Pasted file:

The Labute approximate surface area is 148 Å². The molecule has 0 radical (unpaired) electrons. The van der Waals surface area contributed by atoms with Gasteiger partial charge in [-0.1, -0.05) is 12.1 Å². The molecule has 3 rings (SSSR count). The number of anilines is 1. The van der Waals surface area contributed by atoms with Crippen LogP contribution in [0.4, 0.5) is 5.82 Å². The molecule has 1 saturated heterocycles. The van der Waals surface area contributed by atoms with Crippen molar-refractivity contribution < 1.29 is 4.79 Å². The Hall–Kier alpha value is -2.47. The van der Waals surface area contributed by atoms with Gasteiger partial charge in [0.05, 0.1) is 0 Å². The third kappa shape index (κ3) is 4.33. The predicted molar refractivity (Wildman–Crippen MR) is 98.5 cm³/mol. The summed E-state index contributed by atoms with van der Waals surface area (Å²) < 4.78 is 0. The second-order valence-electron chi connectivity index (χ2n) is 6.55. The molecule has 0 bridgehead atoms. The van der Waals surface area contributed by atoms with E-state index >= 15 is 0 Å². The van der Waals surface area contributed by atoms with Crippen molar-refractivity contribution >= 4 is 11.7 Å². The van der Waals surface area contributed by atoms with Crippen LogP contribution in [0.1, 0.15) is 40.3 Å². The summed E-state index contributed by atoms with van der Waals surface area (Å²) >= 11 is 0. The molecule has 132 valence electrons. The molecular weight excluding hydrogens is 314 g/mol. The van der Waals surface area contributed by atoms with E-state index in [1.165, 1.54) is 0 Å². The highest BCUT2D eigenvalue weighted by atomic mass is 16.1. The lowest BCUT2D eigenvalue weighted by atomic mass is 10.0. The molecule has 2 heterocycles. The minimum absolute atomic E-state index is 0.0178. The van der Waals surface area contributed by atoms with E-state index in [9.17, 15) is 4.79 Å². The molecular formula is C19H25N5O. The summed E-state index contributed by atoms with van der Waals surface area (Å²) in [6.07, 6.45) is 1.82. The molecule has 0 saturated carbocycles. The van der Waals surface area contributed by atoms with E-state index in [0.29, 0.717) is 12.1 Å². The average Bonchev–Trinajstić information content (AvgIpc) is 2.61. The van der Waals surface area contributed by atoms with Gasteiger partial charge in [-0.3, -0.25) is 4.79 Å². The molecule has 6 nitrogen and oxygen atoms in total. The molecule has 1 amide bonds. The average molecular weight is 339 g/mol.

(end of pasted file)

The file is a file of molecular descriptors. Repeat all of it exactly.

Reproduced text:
The Labute approximate surface area is 148 Å². The molecule has 0 radical (unpaired) electrons. The van der Waals surface area contributed by atoms with Gasteiger partial charge in [-0.1, -0.05) is 12.1 Å². The molecule has 3 rings (SSSR count). The number of anilines is 1. The van der Waals surface area contributed by atoms with Crippen LogP contribution in [0.4, 0.5) is 5.82 Å². The molecule has 1 saturated heterocycles. The van der Waals surface area contributed by atoms with Crippen molar-refractivity contribution < 1.29 is 4.79 Å². The Hall–Kier alpha value is -2.47. The van der Waals surface area contributed by atoms with Gasteiger partial charge in [0.05, 0.1) is 0 Å². The third kappa shape index (κ3) is 4.33. The predicted molar refractivity (Wildman–Crippen MR) is 98.5 cm³/mol. The summed E-state index contributed by atoms with van der Waals surface area (Å²) < 4.78 is 0. The second-order valence-electron chi connectivity index (χ2n) is 6.55. The molecule has 0 bridgehead atoms. The van der Waals surface area contributed by atoms with E-state index >= 15 is 0 Å². The van der Waals surface area contributed by atoms with Crippen molar-refractivity contribution >= 4 is 11.7 Å². The van der Waals surface area contributed by atoms with Crippen LogP contribution in [0.1, 0.15) is 40.3 Å². The summed E-state index contributed by atoms with van der Waals surface area (Å²) >= 11 is 0. The molecule has 132 valence electrons. The molecular weight excluding hydrogens is 314 g/mol. The van der Waals surface area contributed by atoms with E-state index in [1.165, 1.54) is 0 Å². The highest BCUT2D eigenvalue weighted by atomic mass is 16.1. The lowest BCUT2D eigenvalue weighted by atomic mass is 10.0. The molecule has 2 heterocycles. The minimum absolute atomic E-state index is 0.0178. The van der Waals surface area contributed by atoms with E-state index in [9.17, 15) is 4.79 Å². The molecular formula is C19H25N5O. The summed E-state index contributed by atoms with van der Waals surface area (Å²) in [6.07, 6.45) is 1.82. The molecule has 0 saturated carbocycles. The van der Waals surface area contributed by atoms with E-state index in [0.29, 0.717) is 12.1 Å². The average Bonchev–Trinajstić information content (AvgIpc) is 2.61. The van der Waals surface area contributed by atoms with Gasteiger partial charge in [-0.3, -0.25) is 4.79 Å². The molecule has 6 nitrogen and oxygen atoms in total. The molecule has 1 amide bonds. The average molecular weight is 339 g/mol.